[Editor’s note: Brian Patrick Green is Assistant Director of Campus Ethics Programs at the Markkula Center for Applied Ethics and faculty in the School of Engineering at Santa Clara University. He has a strong interest in the dialogue between science, theology, technology, and ethics. He has written and talked on genetic anthropology, the cognitive science of the virtues, astrobiology and ethics, cultural evolution and Catholic tradition, medical ethics, Catholic moral theology, Catholic natural law ethics, transhumanism, and many other topics. He blogs at TheMoralMindfield and many of his writings are available at his Academia.edu profile. He spoke to Charles Camosy about the ethical challenges posed by advances in artificial intelligence.]
Camosy: One can’t follow the news these days without hearing about artificial intelligence, but not everyone may know precisely what it is. What is AI?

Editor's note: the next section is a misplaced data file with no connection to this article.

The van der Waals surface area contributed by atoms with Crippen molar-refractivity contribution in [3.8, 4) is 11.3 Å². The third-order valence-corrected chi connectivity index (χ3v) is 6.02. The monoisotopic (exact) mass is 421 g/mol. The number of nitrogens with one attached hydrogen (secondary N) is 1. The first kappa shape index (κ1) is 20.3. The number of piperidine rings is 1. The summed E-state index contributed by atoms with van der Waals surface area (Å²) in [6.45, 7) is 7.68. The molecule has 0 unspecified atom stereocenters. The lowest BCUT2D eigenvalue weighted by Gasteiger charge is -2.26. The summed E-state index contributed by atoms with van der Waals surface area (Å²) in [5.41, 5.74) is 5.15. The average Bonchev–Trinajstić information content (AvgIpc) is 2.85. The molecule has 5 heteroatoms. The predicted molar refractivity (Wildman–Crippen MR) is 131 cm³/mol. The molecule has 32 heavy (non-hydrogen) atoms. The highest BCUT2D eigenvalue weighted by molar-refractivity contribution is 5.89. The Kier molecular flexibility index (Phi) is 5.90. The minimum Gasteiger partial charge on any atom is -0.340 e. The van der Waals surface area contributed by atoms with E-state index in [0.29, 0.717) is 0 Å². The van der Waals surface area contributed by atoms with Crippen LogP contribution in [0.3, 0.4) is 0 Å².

Artificial intelligence, or AI, can be thought of as the quest to construct intelligent systems that act similarly to or imitate human intelligence. AI thereby serves human purposes by performing tasks which would otherwise be fulfilled by human labor without needing a human to actually perform the task.
For example, one form of AI is machine learning, which involves computer algorithms (mathematical formulas in code) being trained to solve, under human supervision, specific problems, such as how to understand speech or how to drive a vehicle. Often AI algorithms are developed to perform tasks which can be very easy for humans, such as speech or driving, but which are very difficult for computers. However, some kinds of AI are designed to perform tasks which are difficult or impossible for humans, such as finding patterns in enormous sets of data.
AI is currently a very hyped technology and expectations may be unrealistic, but it does have tremendous promise and we won’t know its true potential until we explore it more fully.
What are some of the most important reasons AI is being pursued so energetically?